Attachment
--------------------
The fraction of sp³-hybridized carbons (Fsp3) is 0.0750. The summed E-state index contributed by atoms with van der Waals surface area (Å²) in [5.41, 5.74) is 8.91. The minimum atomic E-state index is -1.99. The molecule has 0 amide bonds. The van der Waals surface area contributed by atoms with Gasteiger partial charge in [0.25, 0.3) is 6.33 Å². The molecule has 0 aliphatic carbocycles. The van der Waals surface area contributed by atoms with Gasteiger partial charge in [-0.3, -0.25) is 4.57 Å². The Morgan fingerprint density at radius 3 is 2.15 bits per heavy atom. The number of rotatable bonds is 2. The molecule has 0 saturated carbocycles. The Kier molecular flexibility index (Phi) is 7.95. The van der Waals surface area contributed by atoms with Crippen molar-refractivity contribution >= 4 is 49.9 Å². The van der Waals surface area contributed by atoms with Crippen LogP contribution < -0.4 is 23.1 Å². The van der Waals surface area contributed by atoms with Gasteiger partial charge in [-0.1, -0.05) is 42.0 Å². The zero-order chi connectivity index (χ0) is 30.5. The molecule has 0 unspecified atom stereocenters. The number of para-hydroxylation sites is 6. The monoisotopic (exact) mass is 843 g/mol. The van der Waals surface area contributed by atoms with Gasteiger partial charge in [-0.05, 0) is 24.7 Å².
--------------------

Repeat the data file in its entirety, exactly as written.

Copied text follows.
The fraction of sp³-hybridized carbons (Fsp3) is 0.0750. The summed E-state index contributed by atoms with van der Waals surface area (Å²) in [5.41, 5.74) is 8.91. The minimum atomic E-state index is -1.99. The molecule has 0 amide bonds. The van der Waals surface area contributed by atoms with Gasteiger partial charge in [0.25, 0.3) is 6.33 Å². The molecule has 0 aliphatic carbocycles. The van der Waals surface area contributed by atoms with Gasteiger partial charge in [-0.3, -0.25) is 4.57 Å². The Morgan fingerprint density at radius 3 is 2.15 bits per heavy atom. The number of rotatable bonds is 2. The molecule has 0 saturated carbocycles. The Kier molecular flexibility index (Phi) is 7.95. The van der Waals surface area contributed by atoms with Crippen molar-refractivity contribution >= 4 is 49.9 Å². The van der Waals surface area contributed by atoms with Crippen LogP contribution < -0.4 is 23.1 Å². The van der Waals surface area contributed by atoms with Gasteiger partial charge in [-0.1, -0.05) is 42.0 Å². The zero-order chi connectivity index (χ0) is 30.5. The molecule has 0 unspecified atom stereocenters. The number of para-hydroxylation sites is 6. The monoisotopic (exact) mass is 843 g/mol. The van der Waals surface area contributed by atoms with Gasteiger partial charge in [-0.05, 0) is 24.7 Å².